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The Mammoth Book of Best British Mysteries: (A Book Review)

Updated on December 13, 2016
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The first step is to know what you do not know. The second step is to ask the right questions. I reserve the right to lean on my ignorance.


Today we're looking at The Mammoth Book of Best British Mysteries, edited by a crime fiction critic called Maxim Jakubowski, in paperback, published by an entity known as Running Press, in the Year of Our Lord, 2008.

We have a collection of thirty-seven short stories.

Now then, these are mystery stories, not suspense or thrillers, at least as I define those terms. They are not "suspense" stories because nobody upon to do something within a specific time-window, in order to avert disaster.

They are not "thriller" stories, again, as I define the term, because each event that takes place in these stories are not endowed with what I call a momentous immediacy leading to a "shattering climax," and all that. Does that make sense?

To put it very crudely (and a bit unfairly), these are not "thriller" stories, because they are not infused with "thrills and chills"; they don't give you the "roller coaster of emotion" routine.

These are quintessentially mystery stories, although not in the classic Agatha Christie, whodunit puzzler sense. Indeed, that is what I, personally find so delightful about this collection of stories. My first and lasting reaction after reading this volume was pleasure at the mystery story's versatility.

I love the interesting ground that it is breaking. I love the regions of storytelling that it is exploring and intersecting with. I love the fact that, in this volume, we have stories that lie at the intersection of mystery and horror (i.e., The BookBinder's Apprentice by Martin Edwards), mystery and science fiction (i.e., Continuity Error by Nicholas Royle), mystery and the so-called spy action-thriller (i.e., The Death of Jeffers by Kevin Wignall), mystery and what you might call modern-day noir crime (i.e., Just Friends by John Harvey).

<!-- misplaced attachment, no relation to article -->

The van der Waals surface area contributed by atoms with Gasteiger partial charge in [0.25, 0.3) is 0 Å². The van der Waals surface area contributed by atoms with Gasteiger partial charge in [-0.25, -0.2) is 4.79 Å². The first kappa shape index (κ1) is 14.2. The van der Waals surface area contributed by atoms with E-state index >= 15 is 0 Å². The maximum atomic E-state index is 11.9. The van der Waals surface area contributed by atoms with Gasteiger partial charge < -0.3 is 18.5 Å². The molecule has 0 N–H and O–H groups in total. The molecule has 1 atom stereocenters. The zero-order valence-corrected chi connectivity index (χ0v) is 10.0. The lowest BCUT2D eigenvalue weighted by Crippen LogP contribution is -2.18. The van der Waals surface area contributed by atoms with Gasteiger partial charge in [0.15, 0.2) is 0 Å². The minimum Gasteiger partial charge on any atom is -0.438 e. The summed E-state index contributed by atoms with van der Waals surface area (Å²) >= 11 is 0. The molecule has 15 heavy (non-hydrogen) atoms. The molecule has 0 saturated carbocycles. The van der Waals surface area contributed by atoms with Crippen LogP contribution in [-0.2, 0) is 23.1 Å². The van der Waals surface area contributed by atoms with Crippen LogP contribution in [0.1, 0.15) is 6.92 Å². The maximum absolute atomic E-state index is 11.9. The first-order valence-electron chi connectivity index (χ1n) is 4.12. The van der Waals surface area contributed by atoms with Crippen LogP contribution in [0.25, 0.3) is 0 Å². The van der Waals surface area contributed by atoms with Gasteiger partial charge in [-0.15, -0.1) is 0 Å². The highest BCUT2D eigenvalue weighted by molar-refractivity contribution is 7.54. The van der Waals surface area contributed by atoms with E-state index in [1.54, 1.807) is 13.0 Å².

And so on and so forth.

The vast majority of these stories are not whodunits in the classical sense. Very often one finds that the "joke," if you will, is entirely on the reader. No one else in the story is perplexed.

Let me back up a little bit. I said that there are stories, in this volume, which lie at the "intersection" of mystery and horror, science fiction, and so forth.

The question is: What exactly do I mean by the language of "intersection"? What does it mean when I say stories seem to lie at the intersection of mystery and horror, like "The BookBinder's Apprentice," for instance? What does that mean to me?

Let's take "The BookBinder's Apprentice" by Martin Edwards, for example. What do I mean when I say that, in my opinion, the story lies at the "intersection of mystery and horror"?

What I simply mean is this: One is going along, reading this "mystery" story, waiting for and expecting the resolution to the story to come along the "mysterious" lines indicated; but then, a puzzle resolution is replaced by a solution of actual horror. That is to say, the solution is not simply mechanical; it is but it is also truly monstrous.

I should say, that in the case of The BookBinder's Apprentice the "horror" takes the form of "the evil men do." But when you read the story, you will see that the evil men do, does indeed merit the label of monstrously horrific, worthy of the most gruesome "slasher" movie.